I didn't think I'd like this camera: I'd chosen to buy Sony's RX100 Mk IV last year when I faced the choice. But then I returned that camera when I realized it didn't have enough reach and I didn't like futzing with the pop-up viewfinder (I loved everything else). Fast forward to a couple of weeks ago, when an RX10 Mark III loaner showed up on my doorstep, in the middle of my on-going love affair with the Sony a6300 and a just-arrived Zeiss Batis 85mm f/1.8 - a true rock 'n roll combo. So I did the obvious - I pitted them against each other during a family portrait shoot. I’ll cut straight to the chase: the Sony RX10 Mk III is so good – and so close to an a6300 with the already-legendary Zeiss Batis 85mm f/1.8 - that if you can’t get amazing photos with it, the problem is…ahem…do you see it coming… YOU (or, in my case, me). Even bigger: the RX10 Mark III may be another nail in the coffin of entry level/budget enthusiast DSLRs.
But I’m keeping my a6300.
Rock and ROLL!
There’s something enormously satisfying about the compactness of the a6300, its better low light sensitivity and dynamic range, and superior autofocus.
And there's just nothing like a good fast prime of the caliber of the Batis 85/1.8. Or any of the other guys above. They offer creamy bokeh, the opportunity to operate at significantly lower ISOs for the same EV and thus lower noise and wider dynamic range; and -- at least while they're on the camera -- much more compact dimensions and lighter weight.
You can't get these on a zoom which begins with a 35mm equivalent maximum aperture of f/6.5 at 24mm, and by the 35mm equivalent of 100mm has a maximum aperture approaching f/11. When compared to the Batis 85mm's f/1.8, that's a huge difference: about six stops that you can allocate to shallow depth of field or lower ISO. Think ISO 100 vs. ISO 6400, with a smaller sensor working that 6400.
Make no mistake, however: the RX10 Mk III is yet another extraordinary combination of functions and price point from Sony, and threatens to cut into traditional DSLR sales.
The RX10/3 Has Superior Ergonomics
At first I didn’t like the RX10 Mark III’s size – especially compared to my current preoccupation, the a6300. But when I compare the RX10 Mark III (39.2 oz with battery and card) to the Canon 1D (56.9 oz without card or lens), it is downright petite.
The RX10/3’s controls fall more naturally under your fingertips than they do on the a6300, including movie stop/start and the rear dial used for positioning the flexible spot focus, unavailable on the a6300. The RX10/3 grip is more substantial.
You can access the memory card from a side door on the RX10/3 without having to remove the camera from a tripod or gimbal to get at the compartment underneath like on the a6300 (sadly, this is not true of the battery). There’s a real exposure compensation dial on the top plate.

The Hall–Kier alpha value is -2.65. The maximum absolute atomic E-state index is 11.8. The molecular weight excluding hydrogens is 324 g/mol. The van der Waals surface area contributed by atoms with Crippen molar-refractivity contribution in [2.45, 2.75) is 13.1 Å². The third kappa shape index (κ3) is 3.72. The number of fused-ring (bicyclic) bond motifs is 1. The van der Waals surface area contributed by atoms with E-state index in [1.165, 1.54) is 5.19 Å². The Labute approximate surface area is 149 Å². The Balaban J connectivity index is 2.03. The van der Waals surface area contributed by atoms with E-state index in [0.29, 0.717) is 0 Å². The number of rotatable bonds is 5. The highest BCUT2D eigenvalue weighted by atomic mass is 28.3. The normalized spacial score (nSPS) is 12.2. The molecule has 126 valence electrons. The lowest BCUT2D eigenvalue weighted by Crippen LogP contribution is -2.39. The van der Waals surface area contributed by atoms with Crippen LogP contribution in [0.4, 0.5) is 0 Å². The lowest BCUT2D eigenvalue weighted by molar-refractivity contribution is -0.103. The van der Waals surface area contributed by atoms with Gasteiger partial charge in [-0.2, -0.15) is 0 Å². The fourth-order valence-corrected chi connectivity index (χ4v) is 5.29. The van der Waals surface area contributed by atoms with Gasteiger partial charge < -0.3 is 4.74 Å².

And to my surprise, the RX10 Mark III has ever-so-slightly better eye relief (for me, when wearing glasses).
The RX10/3 Has Additional Features
While the RX10/3 shares 120fps 100mbps capability and the XAVC-S codec with the a6300, it goes a few better steps with 240, 480 and 960fps. That last frame rate really sacrifices image quality and is cropped, but I was surprised how usable the 240fps and 480fps were.
While the RX10/3 has a mic jack like the a6300, it goes one better with a headphone jack, too.
The RX10 has an LCD panel on the top plate. No such luck on the a6300.
The Zeiss zoom on the RX10/3 also has an aperture ring on the lens itself. Nice (and especially helpful for videography).
And, in theory, the RX10 Mark III is more weather resistant. I didn't have the ambition to test that one out.
The RX10/3 Has That Stonkin’ Zeiss Lens – But That’s a Two-Way Street
For hundreds less than the price of an a6300 and a single Batis 85mm f/1.8, you can buy the RX10/3 with a built-in Zeiss lens with a last-you’ll-ever-need focal range of 24mm to 600mm (35mm equivalent). In fact, if you opt for turning on the Clear Image Zoom capability, it will take you all the way to the equivalent of 1200mm. It works.
Holy crap, that's some reach!
I got beautiful macro shots; crazy distance shots; and everything in between, all with a push of the power zoom switch or a quick twist of the lens zoom ring.
The flip side is that this is the ONLY lens you can have with RX10/3. And as sharp as it is (sharp enough that I simply stopped pixel peeping after just a moment because the images knocked me out), you simply can’t get the same level bokeh.